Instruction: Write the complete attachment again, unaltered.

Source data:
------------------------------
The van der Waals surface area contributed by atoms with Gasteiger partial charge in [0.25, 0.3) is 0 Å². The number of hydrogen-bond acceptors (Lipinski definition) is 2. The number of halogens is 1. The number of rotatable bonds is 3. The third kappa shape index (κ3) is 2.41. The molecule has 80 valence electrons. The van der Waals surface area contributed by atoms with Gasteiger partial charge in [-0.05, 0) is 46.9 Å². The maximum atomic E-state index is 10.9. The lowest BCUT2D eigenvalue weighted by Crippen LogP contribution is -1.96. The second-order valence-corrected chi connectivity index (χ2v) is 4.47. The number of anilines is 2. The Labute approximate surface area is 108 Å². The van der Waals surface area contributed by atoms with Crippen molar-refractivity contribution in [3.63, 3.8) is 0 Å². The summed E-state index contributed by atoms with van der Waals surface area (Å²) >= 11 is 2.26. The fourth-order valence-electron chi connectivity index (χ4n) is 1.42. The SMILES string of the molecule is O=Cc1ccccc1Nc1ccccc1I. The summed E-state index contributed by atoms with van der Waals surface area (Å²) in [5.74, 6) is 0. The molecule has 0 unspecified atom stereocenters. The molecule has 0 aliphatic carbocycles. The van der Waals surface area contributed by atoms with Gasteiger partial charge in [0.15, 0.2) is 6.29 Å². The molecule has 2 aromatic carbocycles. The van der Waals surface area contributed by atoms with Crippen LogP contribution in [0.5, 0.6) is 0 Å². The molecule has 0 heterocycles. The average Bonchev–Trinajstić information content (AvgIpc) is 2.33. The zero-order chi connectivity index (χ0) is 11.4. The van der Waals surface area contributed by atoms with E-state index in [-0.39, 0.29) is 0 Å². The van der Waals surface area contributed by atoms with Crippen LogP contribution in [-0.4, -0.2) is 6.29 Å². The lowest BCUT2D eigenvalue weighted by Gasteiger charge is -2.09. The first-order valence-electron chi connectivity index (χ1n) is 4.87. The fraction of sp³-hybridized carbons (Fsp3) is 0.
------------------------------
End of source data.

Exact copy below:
The van der Waals surface area contributed by atoms with Gasteiger partial charge in [0.25, 0.3) is 0 Å². The number of hydrogen-bond acceptors (Lipinski definition) is 2. The number of halogens is 1. The number of rotatable bonds is 3. The third kappa shape index (κ3) is 2.41. The molecule has 80 valence electrons. The van der Waals surface area contributed by atoms with Gasteiger partial charge in [-0.05, 0) is 46.9 Å². The maximum atomic E-state index is 10.9. The lowest BCUT2D eigenvalue weighted by Crippen LogP contribution is -1.96. The second-order valence-corrected chi connectivity index (χ2v) is 4.47. The number of anilines is 2. The Labute approximate surface area is 108 Å². The van der Waals surface area contributed by atoms with Crippen molar-refractivity contribution in [3.63, 3.8) is 0 Å². The summed E-state index contributed by atoms with van der Waals surface area (Å²) >= 11 is 2.26. The fourth-order valence-electron chi connectivity index (χ4n) is 1.42. The SMILES string of the molecule is O=Cc1ccccc1Nc1ccccc1I. The summed E-state index contributed by atoms with van der Waals surface area (Å²) in [5.74, 6) is 0. The molecule has 0 unspecified atom stereocenters. The molecule has 0 aliphatic carbocycles. The van der Waals surface area contributed by atoms with Gasteiger partial charge in [0.15, 0.2) is 6.29 Å². The molecule has 2 aromatic carbocycles. The van der Waals surface area contributed by atoms with Crippen LogP contribution in [0.5, 0.6) is 0 Å². The molecule has 0 heterocycles. The average Bonchev–Trinajstić information content (AvgIpc) is 2.33. The zero-order chi connectivity index (χ0) is 11.4. The van der Waals surface area contributed by atoms with E-state index in [-0.39, 0.29) is 0 Å². The van der Waals surface area contributed by atoms with Crippen LogP contribution in [-0.4, -0.2) is 6.29 Å². The lowest BCUT2D eigenvalue weighted by Gasteiger charge is -2.09. The first-order valence-electron chi connectivity index (χ1n) is 4.87. The fraction of sp³-hybridized carbons (Fsp3) is 0.